The Significance of the Minor Basilica Designation
Background on Basilicas
While somewhat familiar to Catholics, the term Basilica originally referred to a specific function and style of building in use during the time of the Roman Empire. A Basilica was a public building used by the Emperor or Judges for major events of noble import or significance. The structure was usually distinguished by columns, a long center aisle, and an apse within the building. It was into the apse that the Emperor or Judge would be seated.
As Christianity became the official religion of the Roman Empire, Basilicas were converted into churches, with the Altar and Tabernacle of Our Lord, Jesus Christ substantially present in the apse, the place once occupied by the Emperor. The Basilica thus became the “Royal House” that fulfilled the architectural and canonical functions that raise it to a place of honor and privilege.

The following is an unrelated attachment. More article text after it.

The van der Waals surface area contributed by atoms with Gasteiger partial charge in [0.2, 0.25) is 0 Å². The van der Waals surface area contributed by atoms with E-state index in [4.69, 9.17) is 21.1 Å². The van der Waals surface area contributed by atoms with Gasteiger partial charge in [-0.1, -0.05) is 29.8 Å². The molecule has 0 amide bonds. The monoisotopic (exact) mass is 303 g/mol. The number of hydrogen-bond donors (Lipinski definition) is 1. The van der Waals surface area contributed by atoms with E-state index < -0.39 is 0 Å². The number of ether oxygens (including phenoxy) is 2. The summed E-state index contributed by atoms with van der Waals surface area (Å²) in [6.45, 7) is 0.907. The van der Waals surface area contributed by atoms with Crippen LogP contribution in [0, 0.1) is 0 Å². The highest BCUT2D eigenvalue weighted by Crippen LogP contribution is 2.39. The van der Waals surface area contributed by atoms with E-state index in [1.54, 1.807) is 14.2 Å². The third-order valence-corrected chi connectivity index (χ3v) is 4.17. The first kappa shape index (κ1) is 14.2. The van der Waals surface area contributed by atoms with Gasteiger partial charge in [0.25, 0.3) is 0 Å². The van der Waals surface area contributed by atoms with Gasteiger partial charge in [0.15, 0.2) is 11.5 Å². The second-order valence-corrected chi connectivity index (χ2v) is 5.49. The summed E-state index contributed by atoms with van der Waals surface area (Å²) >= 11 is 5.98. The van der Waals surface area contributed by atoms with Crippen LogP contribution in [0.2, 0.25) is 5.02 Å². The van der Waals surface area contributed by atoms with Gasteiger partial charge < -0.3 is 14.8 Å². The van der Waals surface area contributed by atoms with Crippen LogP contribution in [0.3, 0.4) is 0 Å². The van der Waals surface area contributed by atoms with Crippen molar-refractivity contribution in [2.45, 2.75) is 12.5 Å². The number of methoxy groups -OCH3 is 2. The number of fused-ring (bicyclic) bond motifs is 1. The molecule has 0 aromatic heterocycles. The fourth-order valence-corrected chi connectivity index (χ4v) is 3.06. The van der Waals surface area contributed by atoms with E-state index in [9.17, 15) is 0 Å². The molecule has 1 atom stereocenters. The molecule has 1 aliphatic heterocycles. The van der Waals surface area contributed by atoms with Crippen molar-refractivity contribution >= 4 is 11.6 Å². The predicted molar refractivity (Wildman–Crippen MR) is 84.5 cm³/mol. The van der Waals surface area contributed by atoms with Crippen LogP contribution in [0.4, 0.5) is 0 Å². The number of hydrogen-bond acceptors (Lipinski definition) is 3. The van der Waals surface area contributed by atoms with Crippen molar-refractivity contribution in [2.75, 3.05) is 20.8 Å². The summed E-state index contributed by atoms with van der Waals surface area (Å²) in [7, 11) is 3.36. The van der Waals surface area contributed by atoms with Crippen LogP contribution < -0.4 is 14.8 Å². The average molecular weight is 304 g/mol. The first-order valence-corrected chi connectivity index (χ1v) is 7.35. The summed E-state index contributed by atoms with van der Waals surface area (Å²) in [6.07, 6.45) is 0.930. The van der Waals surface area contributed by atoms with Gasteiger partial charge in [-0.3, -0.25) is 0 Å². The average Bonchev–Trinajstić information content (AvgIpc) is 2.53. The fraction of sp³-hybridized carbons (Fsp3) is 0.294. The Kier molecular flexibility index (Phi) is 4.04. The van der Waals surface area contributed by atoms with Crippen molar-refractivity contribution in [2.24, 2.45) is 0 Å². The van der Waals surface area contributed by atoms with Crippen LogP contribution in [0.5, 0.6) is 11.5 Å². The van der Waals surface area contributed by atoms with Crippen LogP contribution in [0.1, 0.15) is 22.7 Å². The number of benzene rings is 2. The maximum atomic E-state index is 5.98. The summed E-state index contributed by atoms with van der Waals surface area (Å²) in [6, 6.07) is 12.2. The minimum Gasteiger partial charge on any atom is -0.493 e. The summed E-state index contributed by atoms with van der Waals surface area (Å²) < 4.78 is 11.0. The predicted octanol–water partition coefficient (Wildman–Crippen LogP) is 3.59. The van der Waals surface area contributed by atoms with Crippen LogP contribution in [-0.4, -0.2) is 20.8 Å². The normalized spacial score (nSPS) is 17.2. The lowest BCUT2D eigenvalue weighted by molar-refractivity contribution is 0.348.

Two Types of Basilicas
There are two types of basilicas – Major Basilicas and Minor Basilicas. First among the Major Basilicas is the Lateran Basilica of Saint John, which is the Pontifical Cathedral of the Holy Father as the Bishop of Rome.
There are four major basilica’s in Rome: the Lateran Archbasilica of Saint John, the Vatican Basilica of Saint Peter, Basilica of Saint Mary Major, Basilica of Saint Paul-Outside-the-Walls. There are three papal minor basilicas, one in Rome, Basilicia of St Lawrence Outside the Walls, and two in Assisi associated with Saint Francis of Assisi situated in or near his home town.
Minor Basilicas are those churches throughout Christendom that have been given a special designation by the Holy Father. Reasons for bestowing this designation may be granted for architectural beauty, historical significance, liturgical renown, or for any combination of these attributes. A Minor Basilica shares a special relationship with the See of Rome and with the Holy Father. Various privileges and obligations of the Minor Basilica highlight this important attachment to the Holy See and the Supreme Pontiff.